Geomarketing - find the relevant data for your analysis
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Geomarketing consultancy: You can find the relevant data for your location analysis with correlation analyses
The question at the start of a geomarketing analysis is often that of what data you actually need.
You can statistically check what environmental factors influence the success of a location with a geostatistical correlation analysis. This forms the basis for purchase decisions: What geographical data are relevant?
Market data cost money, the purchase has to be well founded. It is often not clear, when starting geomarketing, which data are required for qualitatively high value analyses. What environmental factors affect the success of locations? What data correctly reflects the relevant environmental factors? A geostatistical analysis such as correlation analysis delivers the appropriate answers and a valid decision basis.
Correlation analysis in three steps: Our procedure
The WIGeoGIS typically carries out a correlation analysis as a service in three steps: The selection of samples at the locations, calculation of variables describing the environment of all locations, determination of the relationship between the environment and the business success of each location.
Step 1: Defining a representative sample
During the 1st step, we define a representative sample in the existing location network. The following applies: The locations must be as comparable as possible with reference to format, area and location classification. You also have to define one or more key indicators for the location success. This indicator is usually the turnover at the location. It can also be subdivided into various product groups. You can thus determine which location environment is most favourable for the sales of a certain product group.
Step 2: Determination of relevant environmental variables
In the 2nd step, the possible, relevant environmental variables are determined for the sample. This can be calculated on the basis of potential data, which are aggregated in the catchment areas of the locations. Example: How many inhabitants, what purchasing force or what age structure are present within 10 minutes walking distance of the location? Relevant variables can also be provided by the distance from competitors or traffic-generating companies and traffic frequency data at the location. You thus obtain a mix of variables for each location that describes the location and its environment.
Step 3: Comparison of environmental variables with location success
In the 3rd step, we compare the individual environmental variables with the location success. A correlation coefficient is determined for each one. This describes the type and strength of the statistical correlation between a variable and the key indicator. Example: A high positive correlation coefficient variable "Percentage of 20 to 35-year-old inhabitants" within a catchment area provides information that this target group has a very positive effect on the turnover at this location within the branch environment. In addition to the calculation of the correlation coefficients, the analysis results can also be visualised by means of a plot.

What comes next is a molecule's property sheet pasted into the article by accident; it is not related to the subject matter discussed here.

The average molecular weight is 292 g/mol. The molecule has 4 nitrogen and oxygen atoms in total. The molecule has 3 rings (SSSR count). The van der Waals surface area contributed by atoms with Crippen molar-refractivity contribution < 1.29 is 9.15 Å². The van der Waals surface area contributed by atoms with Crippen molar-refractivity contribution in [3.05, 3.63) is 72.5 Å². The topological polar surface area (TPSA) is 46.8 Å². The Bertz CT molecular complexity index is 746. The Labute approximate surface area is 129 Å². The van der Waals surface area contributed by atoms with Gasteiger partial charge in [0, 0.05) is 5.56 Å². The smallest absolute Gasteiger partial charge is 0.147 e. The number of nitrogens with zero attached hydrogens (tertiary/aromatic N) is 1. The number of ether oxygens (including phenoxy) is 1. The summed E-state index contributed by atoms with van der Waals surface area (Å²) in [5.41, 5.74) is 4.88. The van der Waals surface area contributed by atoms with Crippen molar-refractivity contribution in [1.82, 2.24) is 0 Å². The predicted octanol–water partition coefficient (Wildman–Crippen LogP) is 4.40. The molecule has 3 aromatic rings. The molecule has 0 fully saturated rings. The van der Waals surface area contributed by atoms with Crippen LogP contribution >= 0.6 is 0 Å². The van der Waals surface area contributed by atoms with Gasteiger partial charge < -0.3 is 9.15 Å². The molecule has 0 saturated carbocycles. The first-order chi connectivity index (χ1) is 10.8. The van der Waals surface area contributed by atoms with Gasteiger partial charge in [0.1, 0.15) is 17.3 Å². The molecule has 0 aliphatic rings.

Making better purchase decisions for geodata
The results from the geostatistical correlation analysis can therefore be used to provide evidence of which environmental factors are relevant for the evaluation of locations. They provide information about how strongly the environment and the success of the location correlate. The correlation analysis leads to a standardised and statistically-based evaluation of which variables are decisive for geomarketing. This allows you to make a better purchasing decision about geodata products. "Correlation analyses are particularly recommended at the start of a process. They offer very good basis for all subsequent GIS models." stated Andreas Marth, GIS Services WIGeoGIS.
Benefits for location decisions and Category Management
The results of the correlation analysis also form the basis for
further analyses. You can make more secure location decisions, for
example regarding new openings, closures or relocations. Positive
influences of environmental factors can also be used to search in a
structured manner for possible white spots on new locations. Negative
factors can be used to critically evaluate locations Product-specific
correlation analysis also permits you to implement Category Management
directly adapted to the location environment. "Correlation analyses are meaningful for every company that has to make location decisions. The prime example is retail trade", says Marius Herrmann, specialist for correlation analyses at WIGeoGIS.
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